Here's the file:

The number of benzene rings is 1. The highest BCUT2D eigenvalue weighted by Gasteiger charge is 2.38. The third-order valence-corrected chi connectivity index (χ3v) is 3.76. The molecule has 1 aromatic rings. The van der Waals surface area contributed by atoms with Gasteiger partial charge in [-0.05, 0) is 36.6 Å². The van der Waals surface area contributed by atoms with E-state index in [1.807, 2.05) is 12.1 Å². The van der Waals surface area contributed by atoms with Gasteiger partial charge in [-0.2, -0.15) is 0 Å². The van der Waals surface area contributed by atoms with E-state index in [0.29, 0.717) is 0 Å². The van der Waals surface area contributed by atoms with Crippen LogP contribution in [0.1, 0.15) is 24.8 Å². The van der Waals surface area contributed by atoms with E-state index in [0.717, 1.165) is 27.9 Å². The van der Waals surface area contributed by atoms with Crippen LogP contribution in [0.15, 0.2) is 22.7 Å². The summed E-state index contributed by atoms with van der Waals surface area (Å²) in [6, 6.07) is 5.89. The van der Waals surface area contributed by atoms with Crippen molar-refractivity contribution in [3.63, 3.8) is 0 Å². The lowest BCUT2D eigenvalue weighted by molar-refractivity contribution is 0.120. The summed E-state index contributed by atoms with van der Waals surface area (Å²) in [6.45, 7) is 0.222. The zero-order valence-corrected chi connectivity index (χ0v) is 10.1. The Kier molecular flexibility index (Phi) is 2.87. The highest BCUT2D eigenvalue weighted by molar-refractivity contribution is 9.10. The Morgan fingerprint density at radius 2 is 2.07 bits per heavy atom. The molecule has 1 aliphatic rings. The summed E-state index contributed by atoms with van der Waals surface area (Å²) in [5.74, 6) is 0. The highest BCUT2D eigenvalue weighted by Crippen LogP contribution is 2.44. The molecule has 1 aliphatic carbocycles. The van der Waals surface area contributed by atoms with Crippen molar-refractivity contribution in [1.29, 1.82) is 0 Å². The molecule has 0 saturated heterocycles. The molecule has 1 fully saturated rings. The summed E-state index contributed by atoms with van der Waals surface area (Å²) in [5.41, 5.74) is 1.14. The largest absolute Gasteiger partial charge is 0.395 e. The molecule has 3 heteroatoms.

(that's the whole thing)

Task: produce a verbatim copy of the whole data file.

The number of benzene rings is 1. The highest BCUT2D eigenvalue weighted by Gasteiger charge is 2.38. The third-order valence-corrected chi connectivity index (χ3v) is 3.76. The molecule has 1 aromatic rings. The van der Waals surface area contributed by atoms with Gasteiger partial charge in [-0.05, 0) is 36.6 Å². The van der Waals surface area contributed by atoms with E-state index in [1.807, 2.05) is 12.1 Å². The van der Waals surface area contributed by atoms with Gasteiger partial charge in [-0.2, -0.15) is 0 Å². The van der Waals surface area contributed by atoms with E-state index in [0.29, 0.717) is 0 Å². The van der Waals surface area contributed by atoms with Crippen LogP contribution in [0.1, 0.15) is 24.8 Å². The van der Waals surface area contributed by atoms with E-state index in [0.717, 1.165) is 27.9 Å². The van der Waals surface area contributed by atoms with Crippen LogP contribution in [0.15, 0.2) is 22.7 Å². The summed E-state index contributed by atoms with van der Waals surface area (Å²) in [6, 6.07) is 5.89. The van der Waals surface area contributed by atoms with Crippen molar-refractivity contribution in [3.63, 3.8) is 0 Å². The lowest BCUT2D eigenvalue weighted by molar-refractivity contribution is 0.120. The summed E-state index contributed by atoms with van der Waals surface area (Å²) in [6.45, 7) is 0.222. The zero-order valence-corrected chi connectivity index (χ0v) is 10.1. The Kier molecular flexibility index (Phi) is 2.87. The highest BCUT2D eigenvalue weighted by molar-refractivity contribution is 9.10. The Morgan fingerprint density at radius 2 is 2.07 bits per heavy atom. The molecule has 1 aliphatic rings. The summed E-state index contributed by atoms with van der Waals surface area (Å²) in [5.74, 6) is 0. The highest BCUT2D eigenvalue weighted by Crippen LogP contribution is 2.44. The molecule has 1 aliphatic carbocycles. The van der Waals surface area contributed by atoms with Crippen molar-refractivity contribution in [1.29, 1.82) is 0 Å². The molecule has 0 saturated heterocycles. The molecule has 1 fully saturated rings. The summed E-state index contributed by atoms with van der Waals surface area (Å²) in [5.41, 5.74) is 1.14. The largest absolute Gasteiger partial charge is 0.395 e. The molecule has 3 heteroatoms.